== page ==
Hunters know that one of the best places to be in autumn is in the marsh.
Why? Because in the fall, marshes provide migration stops for birds, are favorite haunts of predators, and marshes are a hotbed of activity for many other creatures preparing for winter or fleeing ahead of it.
Here in Northern Wilds country, with a landscape often dominated by rocky shored lakes and rivers, shallow marshes are a magnet for wildlife. This is true year round, but in autumn we see an influx of nonresident species, adding to the abundant resident wildlife. In September, warblers and other songbirds often utilize brushy perches along the shores because many depend upon insects for food, and while the large summer hatches of bugs are largely gone, the birds know there are always hatches occurring right up until freeze-up. Mallards and other ducks, as well as sora rails, look for patches of wild rice, and migrating tundra swans root in the shallows for tubers. Even species not so common in our area, like sandhill cranes, pause here during migration. It is the best time of year to see the rusty blackbird, which of its kindred is the most beautiful. And since marshes are typically connected by streams, they are choice areas of travel by many non-migrating, local wildlife. White-tailed deer frequently move along these corridors, and I’ve noted that big bucks often choose a wetland’s dense stands of grass, brush and cattails as safe havens.
For all these reasons, I hang out on marshy ponds and creeks in the fall, ready to photograph whatever may come my way. Rarely do I come away without a full flash card, and the photos are frequently not of the critter that I had intended to photograph.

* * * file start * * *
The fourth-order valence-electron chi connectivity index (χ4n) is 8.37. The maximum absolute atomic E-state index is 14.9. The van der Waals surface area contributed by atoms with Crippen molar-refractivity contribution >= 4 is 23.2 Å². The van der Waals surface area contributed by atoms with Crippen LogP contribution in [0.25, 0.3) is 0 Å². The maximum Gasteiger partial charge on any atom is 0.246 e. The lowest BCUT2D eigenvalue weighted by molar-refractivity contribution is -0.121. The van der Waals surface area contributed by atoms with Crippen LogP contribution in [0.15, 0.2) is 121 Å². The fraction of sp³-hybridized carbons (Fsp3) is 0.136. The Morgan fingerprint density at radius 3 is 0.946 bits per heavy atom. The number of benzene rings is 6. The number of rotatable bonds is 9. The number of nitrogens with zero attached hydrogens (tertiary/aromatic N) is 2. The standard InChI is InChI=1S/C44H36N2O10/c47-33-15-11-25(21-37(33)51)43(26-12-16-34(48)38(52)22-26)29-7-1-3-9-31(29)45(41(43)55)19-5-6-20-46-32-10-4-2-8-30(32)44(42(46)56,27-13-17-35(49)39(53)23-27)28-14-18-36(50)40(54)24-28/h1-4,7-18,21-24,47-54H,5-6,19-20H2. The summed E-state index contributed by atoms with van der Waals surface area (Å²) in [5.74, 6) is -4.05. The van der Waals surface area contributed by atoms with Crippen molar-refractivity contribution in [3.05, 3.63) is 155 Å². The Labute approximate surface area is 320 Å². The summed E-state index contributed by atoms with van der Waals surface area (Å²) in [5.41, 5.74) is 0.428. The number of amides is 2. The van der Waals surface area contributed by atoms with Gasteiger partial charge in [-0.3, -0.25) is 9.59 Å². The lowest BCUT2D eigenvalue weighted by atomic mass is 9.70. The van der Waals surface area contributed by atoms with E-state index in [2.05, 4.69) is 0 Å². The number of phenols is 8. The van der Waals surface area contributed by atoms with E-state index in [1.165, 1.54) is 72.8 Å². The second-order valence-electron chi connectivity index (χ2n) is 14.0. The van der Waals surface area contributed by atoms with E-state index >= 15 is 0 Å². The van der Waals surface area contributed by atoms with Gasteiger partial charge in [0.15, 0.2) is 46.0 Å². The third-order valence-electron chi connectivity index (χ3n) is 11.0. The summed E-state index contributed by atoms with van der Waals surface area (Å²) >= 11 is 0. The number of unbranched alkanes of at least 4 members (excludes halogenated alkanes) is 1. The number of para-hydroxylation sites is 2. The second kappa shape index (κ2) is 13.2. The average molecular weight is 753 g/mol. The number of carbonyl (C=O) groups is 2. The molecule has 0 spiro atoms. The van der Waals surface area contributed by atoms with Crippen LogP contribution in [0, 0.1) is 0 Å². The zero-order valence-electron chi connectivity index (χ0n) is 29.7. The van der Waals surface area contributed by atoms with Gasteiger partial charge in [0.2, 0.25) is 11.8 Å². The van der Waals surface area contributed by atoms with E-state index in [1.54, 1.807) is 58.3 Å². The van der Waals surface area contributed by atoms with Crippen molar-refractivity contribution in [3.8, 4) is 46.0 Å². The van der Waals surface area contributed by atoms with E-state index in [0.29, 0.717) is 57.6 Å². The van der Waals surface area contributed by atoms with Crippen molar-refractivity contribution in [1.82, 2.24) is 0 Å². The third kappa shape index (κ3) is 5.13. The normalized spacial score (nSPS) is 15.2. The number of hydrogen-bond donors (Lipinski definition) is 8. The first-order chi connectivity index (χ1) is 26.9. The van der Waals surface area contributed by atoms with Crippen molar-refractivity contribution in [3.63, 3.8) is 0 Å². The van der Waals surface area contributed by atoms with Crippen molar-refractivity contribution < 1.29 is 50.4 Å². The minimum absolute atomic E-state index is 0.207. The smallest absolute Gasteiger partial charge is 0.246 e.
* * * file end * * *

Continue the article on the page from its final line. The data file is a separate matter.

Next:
Last September, I went to a marsh in hopes of photographing the handful of handsome drake wigeon — a species not often seen in our area — that had appeared a day before. The light had been awful that day, so I returned the next morning. Although the ducks were there, what drew my attention instead was a mink hunting the opposite shoreline. It would slip into the water, disappear below, and emerge with a leopard frog nearly every time. What surprised me is that instead of eating the frogs, it was scampering to a hollow stump and stashing them. I’d never heard of such behavior.
I moved around the shoreline quickly and quietly each time it disappeared beneath the surface, until I reached the spot where it would emerge on its way to the stump. It spotted me and hid, but not before I was able to get a few shots as it carried a frog like a Labrador retriever fetching a duck.
On a foggy October morning, I was wandering up a shallow creek that led to the shores of a marsh. I could hear the distinctive call of sandhill cranes but couldn’t see them over the tall cattails. Fortunately, the marsh was formed by a tall beaver dam, and when I climbed up it, I could see the handsome cranes waded back and forth feeding in their stark gray winter plumage. No doubt they had roosted in the marsh overnight, a favorite means of avoiding predators. I quietly took photos while they fed, then backed away to let them do their thing.
I had been so intent sneaking up on them that I hadn’t realized until I turned away that I had walked by a handsome whitetail buck bedded in marsh grass. He startled me as he lifted his regal head, but did grant me a couple of photos as the sun, now burning off the fog, painted the grass and the buck with its warm autumn rays.
Note: this story was originally published in the 2013 October-November issue of Northern Wilds Magazine.